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New eBird data entry tools nearly here: we need your help!

Data entry is the engine that drives eBird. Without birders entering their data every day, eBird would cease to exist. The first thing birders want to do when getting back from the field is to get their observations into the database and onto their various bird lists. Because of this, we consider any change to these tools very carefully. Over the past year we’ve been developing a new set of online tools to streamline the eBird data entry process, based largely on the feedback of our users. These tools will not only help flatten out the data entry ‘learning curve’ for new users, but will also help eBirders deliver timely supporting documentation to the editors working behind the scenes to verify records of rare and unusual birds. Right now we are alpha-testing these tools with a very small group of mostly ‘in-house’ users, gathering feedback, and updating then before making them available to a wider audience.

There are a few big changes in the look and feel of the new pages. The most striking difference is the shift from a three-column format to a scrolling single-column format. We found that the single-column tested better in all demographics, and it has been popular so far with the small group of alpha-testers we have using the tools now.

We’ve moved the ‘species comments’ and other ancillary data onto the primary data entry screen, making it easier for birders to add more details about the birds they’ve seen. Part of the new data entry will be the addition of ‘highest level breeding codes’, essentially allowing birders to now record breeding bird information when they see it.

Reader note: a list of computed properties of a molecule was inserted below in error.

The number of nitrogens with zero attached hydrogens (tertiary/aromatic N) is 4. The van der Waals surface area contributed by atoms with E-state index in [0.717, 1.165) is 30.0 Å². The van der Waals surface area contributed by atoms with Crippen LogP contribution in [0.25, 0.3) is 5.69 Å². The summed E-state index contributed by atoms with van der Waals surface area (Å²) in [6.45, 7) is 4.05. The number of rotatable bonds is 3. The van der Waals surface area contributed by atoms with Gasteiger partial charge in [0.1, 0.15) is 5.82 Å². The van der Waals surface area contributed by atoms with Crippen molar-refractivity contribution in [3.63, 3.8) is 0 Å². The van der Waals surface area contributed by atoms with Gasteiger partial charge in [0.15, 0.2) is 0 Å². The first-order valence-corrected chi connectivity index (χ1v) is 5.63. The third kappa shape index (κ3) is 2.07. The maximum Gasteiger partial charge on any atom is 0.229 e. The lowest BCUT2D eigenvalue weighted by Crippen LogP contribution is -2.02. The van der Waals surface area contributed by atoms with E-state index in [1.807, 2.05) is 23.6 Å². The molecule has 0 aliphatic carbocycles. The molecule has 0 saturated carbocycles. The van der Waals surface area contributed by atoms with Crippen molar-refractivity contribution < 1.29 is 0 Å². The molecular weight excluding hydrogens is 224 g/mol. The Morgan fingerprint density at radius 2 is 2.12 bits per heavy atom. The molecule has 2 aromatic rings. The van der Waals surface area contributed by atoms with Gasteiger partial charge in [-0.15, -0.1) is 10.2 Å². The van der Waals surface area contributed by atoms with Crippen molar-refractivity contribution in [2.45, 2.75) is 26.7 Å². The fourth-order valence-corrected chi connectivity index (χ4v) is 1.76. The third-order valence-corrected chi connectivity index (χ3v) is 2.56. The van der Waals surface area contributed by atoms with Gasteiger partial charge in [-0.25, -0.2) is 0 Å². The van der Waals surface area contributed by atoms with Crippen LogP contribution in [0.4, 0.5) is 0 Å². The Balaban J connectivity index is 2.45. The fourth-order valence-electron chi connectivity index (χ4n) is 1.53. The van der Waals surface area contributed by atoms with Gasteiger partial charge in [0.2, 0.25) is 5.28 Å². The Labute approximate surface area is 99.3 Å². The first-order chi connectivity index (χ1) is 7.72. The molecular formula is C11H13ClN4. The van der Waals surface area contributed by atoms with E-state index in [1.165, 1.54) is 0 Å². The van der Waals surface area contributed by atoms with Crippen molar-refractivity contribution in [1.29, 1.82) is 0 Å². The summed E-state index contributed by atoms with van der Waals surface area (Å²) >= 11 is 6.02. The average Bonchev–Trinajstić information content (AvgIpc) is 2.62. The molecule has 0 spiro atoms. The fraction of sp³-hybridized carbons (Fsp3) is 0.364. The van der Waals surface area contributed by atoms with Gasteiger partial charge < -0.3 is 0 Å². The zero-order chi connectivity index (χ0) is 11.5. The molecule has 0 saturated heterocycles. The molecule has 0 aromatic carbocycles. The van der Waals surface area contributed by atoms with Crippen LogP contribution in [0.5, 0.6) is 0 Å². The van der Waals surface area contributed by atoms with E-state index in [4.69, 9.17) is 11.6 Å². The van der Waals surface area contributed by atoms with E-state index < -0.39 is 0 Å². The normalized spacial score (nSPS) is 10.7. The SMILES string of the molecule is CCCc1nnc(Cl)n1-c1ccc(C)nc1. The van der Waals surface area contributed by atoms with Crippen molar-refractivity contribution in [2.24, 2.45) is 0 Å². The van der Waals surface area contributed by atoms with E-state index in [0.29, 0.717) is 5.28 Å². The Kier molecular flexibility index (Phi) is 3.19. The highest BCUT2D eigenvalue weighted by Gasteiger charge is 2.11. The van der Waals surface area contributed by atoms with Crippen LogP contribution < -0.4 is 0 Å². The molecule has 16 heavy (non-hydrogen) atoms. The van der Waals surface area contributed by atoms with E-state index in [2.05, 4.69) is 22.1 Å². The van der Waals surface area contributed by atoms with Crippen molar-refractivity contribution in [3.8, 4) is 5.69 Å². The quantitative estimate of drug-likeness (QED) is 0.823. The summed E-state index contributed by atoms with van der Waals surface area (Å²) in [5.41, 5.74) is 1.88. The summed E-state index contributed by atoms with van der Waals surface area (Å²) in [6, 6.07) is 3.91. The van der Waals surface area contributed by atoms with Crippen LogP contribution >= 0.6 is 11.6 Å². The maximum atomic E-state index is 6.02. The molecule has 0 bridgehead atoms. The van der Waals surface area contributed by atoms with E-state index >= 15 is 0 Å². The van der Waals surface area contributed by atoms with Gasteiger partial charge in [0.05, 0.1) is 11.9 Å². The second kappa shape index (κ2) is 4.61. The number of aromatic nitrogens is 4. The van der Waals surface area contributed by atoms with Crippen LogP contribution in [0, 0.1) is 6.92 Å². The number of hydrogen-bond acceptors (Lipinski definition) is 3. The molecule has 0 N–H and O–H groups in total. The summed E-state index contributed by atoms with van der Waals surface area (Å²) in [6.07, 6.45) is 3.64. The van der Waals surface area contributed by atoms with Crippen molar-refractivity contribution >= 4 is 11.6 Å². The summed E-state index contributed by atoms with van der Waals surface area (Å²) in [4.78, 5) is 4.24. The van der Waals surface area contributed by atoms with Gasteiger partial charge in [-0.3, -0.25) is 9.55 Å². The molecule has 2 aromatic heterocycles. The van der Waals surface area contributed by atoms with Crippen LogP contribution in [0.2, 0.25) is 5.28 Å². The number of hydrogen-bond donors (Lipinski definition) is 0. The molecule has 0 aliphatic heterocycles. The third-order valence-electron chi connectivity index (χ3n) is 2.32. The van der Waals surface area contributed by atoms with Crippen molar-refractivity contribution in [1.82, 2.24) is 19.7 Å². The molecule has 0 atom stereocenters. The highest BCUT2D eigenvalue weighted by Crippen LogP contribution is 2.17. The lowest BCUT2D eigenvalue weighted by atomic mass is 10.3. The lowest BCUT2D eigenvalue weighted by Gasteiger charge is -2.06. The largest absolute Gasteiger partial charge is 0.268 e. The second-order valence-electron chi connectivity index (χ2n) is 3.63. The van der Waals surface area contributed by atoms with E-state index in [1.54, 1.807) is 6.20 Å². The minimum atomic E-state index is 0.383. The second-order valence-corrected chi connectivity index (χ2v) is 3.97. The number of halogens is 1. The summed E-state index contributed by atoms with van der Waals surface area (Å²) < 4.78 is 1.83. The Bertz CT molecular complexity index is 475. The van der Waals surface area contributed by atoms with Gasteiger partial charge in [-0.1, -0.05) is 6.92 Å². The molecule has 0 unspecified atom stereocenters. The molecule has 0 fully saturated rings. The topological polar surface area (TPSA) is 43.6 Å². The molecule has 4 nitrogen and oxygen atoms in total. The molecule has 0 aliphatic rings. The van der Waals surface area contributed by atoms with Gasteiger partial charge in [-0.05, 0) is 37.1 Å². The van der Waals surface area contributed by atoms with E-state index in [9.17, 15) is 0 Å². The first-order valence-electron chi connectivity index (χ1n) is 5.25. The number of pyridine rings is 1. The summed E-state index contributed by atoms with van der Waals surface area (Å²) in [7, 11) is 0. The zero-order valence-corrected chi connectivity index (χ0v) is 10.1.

Screen shot 2011-03-31 at 5.55.34 PM

We are also working on smarter ways to deliver checklists to people. Instead of having to scroll through hundreds of probable species in a county, we can now customize a list for a site based on the likelihood of species occurrence. This makes data entry shorter, and gives you a better idea when you’re seeing something of local interest.

We expect to have these tools ready for the public sometime in May, and we’d like to tap this audience to help us test them. If you’re a hardcore eBirder and you’d like to help test these tools, we welcome your comments. If you’re new to eBird and would like to give us your impression, that’s equally important. To ensure your spot on the list of beta-testers just send an email to ‘[email protected]’ with the subject line ‘Beta-tester’. If you’d like to indicate your experience, or lack thereof, with eBird, please do so in the body of the email. We’ll send you a note as soon as the tools are ready for prime time, and we appreciate your future feedback.

Brian Sullivan

Team eBird

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Brian Sullivan

Brian Sullivan

Brian L. Sullivan conducts fieldwork on birds throughout North America and beyond. He is Project Leader for eBird and the Avian Knowledge Network and Photographic Editor for Birds of North America Online. Sullivan has written and consulted on various publications on North American birds. Among his numerous articles are several that have appeared recently in Birding magazine—on such topics as molt in migrating raptors, Harlan's and Krider's hawks, thrush identification, birding in hurricanes, and of course eBird. Sullivan lives in central coastal California, and birds everywhere.
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